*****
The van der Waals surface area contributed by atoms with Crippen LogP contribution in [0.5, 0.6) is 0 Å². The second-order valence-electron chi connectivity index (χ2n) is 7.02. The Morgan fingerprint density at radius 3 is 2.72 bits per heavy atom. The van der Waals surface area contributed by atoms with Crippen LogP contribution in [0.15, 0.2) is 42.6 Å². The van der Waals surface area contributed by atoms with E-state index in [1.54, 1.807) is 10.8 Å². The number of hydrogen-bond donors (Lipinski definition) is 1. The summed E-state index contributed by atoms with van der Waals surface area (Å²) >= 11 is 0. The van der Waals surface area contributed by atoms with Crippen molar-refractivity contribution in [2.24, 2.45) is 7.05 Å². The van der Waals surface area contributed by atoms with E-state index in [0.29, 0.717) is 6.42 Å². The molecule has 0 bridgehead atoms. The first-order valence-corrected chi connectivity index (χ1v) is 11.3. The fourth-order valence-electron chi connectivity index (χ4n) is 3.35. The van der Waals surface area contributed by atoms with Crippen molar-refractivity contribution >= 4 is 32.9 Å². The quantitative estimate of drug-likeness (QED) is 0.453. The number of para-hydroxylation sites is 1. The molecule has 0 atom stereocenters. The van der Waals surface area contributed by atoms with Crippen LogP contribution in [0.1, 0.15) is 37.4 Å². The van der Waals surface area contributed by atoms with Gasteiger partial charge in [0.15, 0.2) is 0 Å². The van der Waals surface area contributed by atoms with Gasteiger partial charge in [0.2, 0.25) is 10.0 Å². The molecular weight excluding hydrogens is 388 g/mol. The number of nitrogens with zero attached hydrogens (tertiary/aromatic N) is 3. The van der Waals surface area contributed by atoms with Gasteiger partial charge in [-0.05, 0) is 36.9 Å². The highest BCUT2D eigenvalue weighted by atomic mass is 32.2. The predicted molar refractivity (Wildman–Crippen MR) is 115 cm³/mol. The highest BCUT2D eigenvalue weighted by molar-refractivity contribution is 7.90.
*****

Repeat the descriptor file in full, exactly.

The van der Waals surface area contributed by atoms with Crippen LogP contribution in [0.5, 0.6) is 0 Å². The second-order valence-electron chi connectivity index (χ2n) is 7.02. The Morgan fingerprint density at radius 3 is 2.72 bits per heavy atom. The van der Waals surface area contributed by atoms with Crippen LogP contribution in [0.15, 0.2) is 42.6 Å². The van der Waals surface area contributed by atoms with E-state index in [1.54, 1.807) is 10.8 Å². The number of hydrogen-bond donors (Lipinski definition) is 1. The summed E-state index contributed by atoms with van der Waals surface area (Å²) >= 11 is 0. The van der Waals surface area contributed by atoms with Crippen molar-refractivity contribution in [2.24, 2.45) is 7.05 Å². The van der Waals surface area contributed by atoms with E-state index in [0.29, 0.717) is 6.42 Å². The molecule has 0 bridgehead atoms. The first-order valence-corrected chi connectivity index (χ1v) is 11.3. The fourth-order valence-electron chi connectivity index (χ4n) is 3.35. The van der Waals surface area contributed by atoms with Crippen molar-refractivity contribution >= 4 is 32.9 Å². The quantitative estimate of drug-likeness (QED) is 0.453. The number of para-hydroxylation sites is 1. The molecule has 0 atom stereocenters. The van der Waals surface area contributed by atoms with Crippen LogP contribution in [0.1, 0.15) is 37.4 Å². The van der Waals surface area contributed by atoms with Gasteiger partial charge in [0.15, 0.2) is 0 Å². The van der Waals surface area contributed by atoms with Gasteiger partial charge in [0.2, 0.25) is 10.0 Å². The molecular weight excluding hydrogens is 388 g/mol. The number of nitrogens with zero attached hydrogens (tertiary/aromatic N) is 3. The van der Waals surface area contributed by atoms with Gasteiger partial charge in [-0.05, 0) is 36.9 Å². The highest BCUT2D eigenvalue weighted by atomic mass is 32.2. The predicted molar refractivity (Wildman–Crippen MR) is 115 cm³/mol. The highest BCUT2D eigenvalue weighted by molar-refractivity contribution is 7.90.